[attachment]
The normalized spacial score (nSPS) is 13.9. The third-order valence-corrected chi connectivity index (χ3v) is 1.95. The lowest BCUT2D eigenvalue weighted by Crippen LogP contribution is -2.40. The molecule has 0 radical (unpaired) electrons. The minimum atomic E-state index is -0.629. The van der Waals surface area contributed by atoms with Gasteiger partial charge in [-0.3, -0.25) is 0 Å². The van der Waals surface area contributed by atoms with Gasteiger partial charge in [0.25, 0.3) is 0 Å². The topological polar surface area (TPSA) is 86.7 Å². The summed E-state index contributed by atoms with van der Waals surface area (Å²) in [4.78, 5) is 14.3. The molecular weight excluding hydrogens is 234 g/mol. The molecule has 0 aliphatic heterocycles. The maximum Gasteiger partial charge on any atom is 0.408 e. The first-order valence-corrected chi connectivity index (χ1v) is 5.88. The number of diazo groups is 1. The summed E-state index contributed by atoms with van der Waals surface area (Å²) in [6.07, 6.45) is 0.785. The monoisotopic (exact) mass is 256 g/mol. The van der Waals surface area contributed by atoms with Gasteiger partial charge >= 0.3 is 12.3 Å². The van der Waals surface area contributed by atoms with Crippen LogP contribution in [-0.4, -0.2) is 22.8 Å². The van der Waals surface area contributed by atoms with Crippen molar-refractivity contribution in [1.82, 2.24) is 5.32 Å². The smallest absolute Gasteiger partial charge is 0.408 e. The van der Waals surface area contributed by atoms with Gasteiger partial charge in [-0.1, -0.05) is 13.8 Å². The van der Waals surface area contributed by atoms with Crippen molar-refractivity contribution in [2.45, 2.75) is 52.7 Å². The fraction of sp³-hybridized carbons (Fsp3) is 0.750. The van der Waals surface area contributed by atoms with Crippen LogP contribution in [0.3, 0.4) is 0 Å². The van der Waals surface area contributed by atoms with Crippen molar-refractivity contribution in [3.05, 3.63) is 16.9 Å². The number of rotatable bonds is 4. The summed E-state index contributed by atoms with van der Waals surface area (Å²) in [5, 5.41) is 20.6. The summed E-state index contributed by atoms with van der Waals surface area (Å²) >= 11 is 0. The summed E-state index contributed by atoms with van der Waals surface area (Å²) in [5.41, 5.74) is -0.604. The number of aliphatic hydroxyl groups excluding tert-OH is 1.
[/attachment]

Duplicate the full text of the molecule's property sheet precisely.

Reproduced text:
The normalized spacial score (nSPS) is 13.9. The third-order valence-corrected chi connectivity index (χ3v) is 1.95. The lowest BCUT2D eigenvalue weighted by Crippen LogP contribution is -2.40. The molecule has 0 radical (unpaired) electrons. The minimum atomic E-state index is -0.629. The van der Waals surface area contributed by atoms with Gasteiger partial charge in [-0.3, -0.25) is 0 Å². The van der Waals surface area contributed by atoms with Gasteiger partial charge in [0.25, 0.3) is 0 Å². The topological polar surface area (TPSA) is 86.7 Å². The summed E-state index contributed by atoms with van der Waals surface area (Å²) in [4.78, 5) is 14.3. The molecular weight excluding hydrogens is 234 g/mol. The molecule has 0 aliphatic heterocycles. The maximum Gasteiger partial charge on any atom is 0.408 e. The first-order valence-corrected chi connectivity index (χ1v) is 5.88. The number of diazo groups is 1. The summed E-state index contributed by atoms with van der Waals surface area (Å²) in [6.07, 6.45) is 0.785. The monoisotopic (exact) mass is 256 g/mol. The van der Waals surface area contributed by atoms with Gasteiger partial charge >= 0.3 is 12.3 Å². The van der Waals surface area contributed by atoms with Crippen LogP contribution in [-0.4, -0.2) is 22.8 Å². The van der Waals surface area contributed by atoms with Crippen molar-refractivity contribution in [1.82, 2.24) is 5.32 Å². The smallest absolute Gasteiger partial charge is 0.408 e. The van der Waals surface area contributed by atoms with Gasteiger partial charge in [-0.1, -0.05) is 13.8 Å². The van der Waals surface area contributed by atoms with Crippen molar-refractivity contribution in [2.45, 2.75) is 52.7 Å². The fraction of sp³-hybridized carbons (Fsp3) is 0.750. The van der Waals surface area contributed by atoms with Crippen LogP contribution in [0.3, 0.4) is 0 Å². The van der Waals surface area contributed by atoms with Crippen molar-refractivity contribution in [3.05, 3.63) is 16.9 Å². The number of rotatable bonds is 4. The summed E-state index contributed by atoms with van der Waals surface area (Å²) in [5, 5.41) is 20.6. The summed E-state index contributed by atoms with van der Waals surface area (Å²) >= 11 is 0. The summed E-state index contributed by atoms with van der Waals surface area (Å²) in [5.41, 5.74) is -0.604. The number of aliphatic hydroxyl groups excluding tert-OH is 1.